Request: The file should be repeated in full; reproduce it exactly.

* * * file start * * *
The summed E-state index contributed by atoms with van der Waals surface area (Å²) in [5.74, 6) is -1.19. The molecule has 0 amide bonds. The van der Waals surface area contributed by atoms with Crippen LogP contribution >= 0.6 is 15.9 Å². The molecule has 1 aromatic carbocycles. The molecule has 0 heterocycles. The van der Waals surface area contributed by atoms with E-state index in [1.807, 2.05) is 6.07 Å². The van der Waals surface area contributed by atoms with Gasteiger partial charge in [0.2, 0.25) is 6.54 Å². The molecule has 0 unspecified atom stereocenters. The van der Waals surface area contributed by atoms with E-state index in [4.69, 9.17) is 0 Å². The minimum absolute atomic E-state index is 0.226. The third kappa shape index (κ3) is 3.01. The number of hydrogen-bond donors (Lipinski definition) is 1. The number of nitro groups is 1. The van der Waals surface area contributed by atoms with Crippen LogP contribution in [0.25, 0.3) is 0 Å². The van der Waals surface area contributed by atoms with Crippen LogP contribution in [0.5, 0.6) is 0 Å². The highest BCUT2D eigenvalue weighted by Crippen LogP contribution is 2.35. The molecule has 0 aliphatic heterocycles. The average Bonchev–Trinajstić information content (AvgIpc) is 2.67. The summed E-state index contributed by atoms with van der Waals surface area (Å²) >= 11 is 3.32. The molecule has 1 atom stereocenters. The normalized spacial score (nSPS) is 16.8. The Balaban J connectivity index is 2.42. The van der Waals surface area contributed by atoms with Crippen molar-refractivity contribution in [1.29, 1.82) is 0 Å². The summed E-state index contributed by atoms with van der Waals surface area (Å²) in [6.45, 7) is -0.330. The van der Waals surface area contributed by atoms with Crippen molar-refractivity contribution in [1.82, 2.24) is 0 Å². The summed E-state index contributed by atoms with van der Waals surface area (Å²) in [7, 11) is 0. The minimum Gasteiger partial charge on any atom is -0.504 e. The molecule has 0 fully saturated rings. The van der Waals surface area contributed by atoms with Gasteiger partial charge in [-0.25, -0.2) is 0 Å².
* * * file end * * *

The summed E-state index contributed by atoms with van der Waals surface area (Å²) in [5.74, 6) is -1.19. The molecule has 0 amide bonds. The van der Waals surface area contributed by atoms with Crippen LogP contribution >= 0.6 is 15.9 Å². The molecule has 1 aromatic carbocycles. The molecule has 0 heterocycles. The van der Waals surface area contributed by atoms with E-state index in [1.807, 2.05) is 6.07 Å². The van der Waals surface area contributed by atoms with Gasteiger partial charge in [0.2, 0.25) is 6.54 Å². The molecule has 0 unspecified atom stereocenters. The van der Waals surface area contributed by atoms with E-state index in [4.69, 9.17) is 0 Å². The minimum absolute atomic E-state index is 0.226. The third kappa shape index (κ3) is 3.01. The number of hydrogen-bond donors (Lipinski definition) is 1. The number of nitro groups is 1. The van der Waals surface area contributed by atoms with Crippen LogP contribution in [0.25, 0.3) is 0 Å². The van der Waals surface area contributed by atoms with Crippen LogP contribution in [0.5, 0.6) is 0 Å². The highest BCUT2D eigenvalue weighted by Crippen LogP contribution is 2.35. The molecule has 0 aliphatic heterocycles. The average Bonchev–Trinajstić information content (AvgIpc) is 2.67. The summed E-state index contributed by atoms with van der Waals surface area (Å²) >= 11 is 3.32. The molecule has 1 atom stereocenters. The normalized spacial score (nSPS) is 16.8. The Balaban J connectivity index is 2.42. The van der Waals surface area contributed by atoms with Crippen molar-refractivity contribution in [1.29, 1.82) is 0 Å². The summed E-state index contributed by atoms with van der Waals surface area (Å²) in [6.45, 7) is -0.330. The van der Waals surface area contributed by atoms with Crippen molar-refractivity contribution in [1.82, 2.24) is 0 Å². The summed E-state index contributed by atoms with van der Waals surface area (Å²) in [7, 11) is 0. The minimum Gasteiger partial charge on any atom is -0.504 e. The molecule has 0 fully saturated rings. The van der Waals surface area contributed by atoms with Gasteiger partial charge in [-0.25, -0.2) is 0 Å².